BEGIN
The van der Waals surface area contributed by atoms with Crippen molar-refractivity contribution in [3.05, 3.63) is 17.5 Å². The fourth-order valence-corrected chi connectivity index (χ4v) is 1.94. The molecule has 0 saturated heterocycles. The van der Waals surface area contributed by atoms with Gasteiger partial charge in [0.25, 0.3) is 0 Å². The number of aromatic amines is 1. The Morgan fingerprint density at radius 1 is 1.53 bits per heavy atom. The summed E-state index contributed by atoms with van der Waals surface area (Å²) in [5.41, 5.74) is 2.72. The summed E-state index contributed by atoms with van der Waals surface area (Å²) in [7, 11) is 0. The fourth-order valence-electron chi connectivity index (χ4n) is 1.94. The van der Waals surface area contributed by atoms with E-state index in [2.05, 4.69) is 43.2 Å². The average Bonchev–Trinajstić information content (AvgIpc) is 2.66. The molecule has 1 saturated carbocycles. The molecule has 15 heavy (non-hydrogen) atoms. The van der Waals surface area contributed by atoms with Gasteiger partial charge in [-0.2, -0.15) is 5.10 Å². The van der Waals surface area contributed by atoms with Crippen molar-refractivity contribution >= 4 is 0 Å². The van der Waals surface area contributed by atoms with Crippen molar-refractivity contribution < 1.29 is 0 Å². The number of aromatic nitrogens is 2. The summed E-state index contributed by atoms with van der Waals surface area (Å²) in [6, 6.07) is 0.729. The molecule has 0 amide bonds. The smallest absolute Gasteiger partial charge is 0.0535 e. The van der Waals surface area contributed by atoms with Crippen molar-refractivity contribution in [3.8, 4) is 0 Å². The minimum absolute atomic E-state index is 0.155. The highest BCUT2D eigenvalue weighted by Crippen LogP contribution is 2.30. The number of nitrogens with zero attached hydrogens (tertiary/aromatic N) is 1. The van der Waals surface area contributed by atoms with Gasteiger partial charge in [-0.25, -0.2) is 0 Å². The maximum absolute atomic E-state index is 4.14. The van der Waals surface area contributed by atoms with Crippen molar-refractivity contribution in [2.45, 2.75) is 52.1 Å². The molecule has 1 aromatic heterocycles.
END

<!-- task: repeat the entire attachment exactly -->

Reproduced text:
The van der Waals surface area contributed by atoms with Crippen molar-refractivity contribution in [3.05, 3.63) is 17.5 Å². The fourth-order valence-corrected chi connectivity index (χ4v) is 1.94. The molecule has 0 saturated heterocycles. The van der Waals surface area contributed by atoms with Gasteiger partial charge in [0.25, 0.3) is 0 Å². The number of aromatic amines is 1. The Morgan fingerprint density at radius 1 is 1.53 bits per heavy atom. The summed E-state index contributed by atoms with van der Waals surface area (Å²) in [5.41, 5.74) is 2.72. The summed E-state index contributed by atoms with van der Waals surface area (Å²) in [7, 11) is 0. The fourth-order valence-electron chi connectivity index (χ4n) is 1.94. The van der Waals surface area contributed by atoms with E-state index in [2.05, 4.69) is 43.2 Å². The average Bonchev–Trinajstić information content (AvgIpc) is 2.66. The molecule has 1 saturated carbocycles. The molecule has 15 heavy (non-hydrogen) atoms. The van der Waals surface area contributed by atoms with Gasteiger partial charge in [-0.2, -0.15) is 5.10 Å². The van der Waals surface area contributed by atoms with Crippen molar-refractivity contribution >= 4 is 0 Å². The van der Waals surface area contributed by atoms with Crippen molar-refractivity contribution < 1.29 is 0 Å². The number of aromatic nitrogens is 2. The summed E-state index contributed by atoms with van der Waals surface area (Å²) in [6, 6.07) is 0.729. The molecule has 0 amide bonds. The smallest absolute Gasteiger partial charge is 0.0535 e. The van der Waals surface area contributed by atoms with Crippen molar-refractivity contribution in [3.8, 4) is 0 Å². The minimum absolute atomic E-state index is 0.155. The highest BCUT2D eigenvalue weighted by Crippen LogP contribution is 2.30. The number of nitrogens with zero attached hydrogens (tertiary/aromatic N) is 1. The van der Waals surface area contributed by atoms with Gasteiger partial charge in [-0.25, -0.2) is 0 Å². The maximum absolute atomic E-state index is 4.14. The van der Waals surface area contributed by atoms with Crippen molar-refractivity contribution in [2.45, 2.75) is 52.1 Å². The molecule has 1 aromatic heterocycles.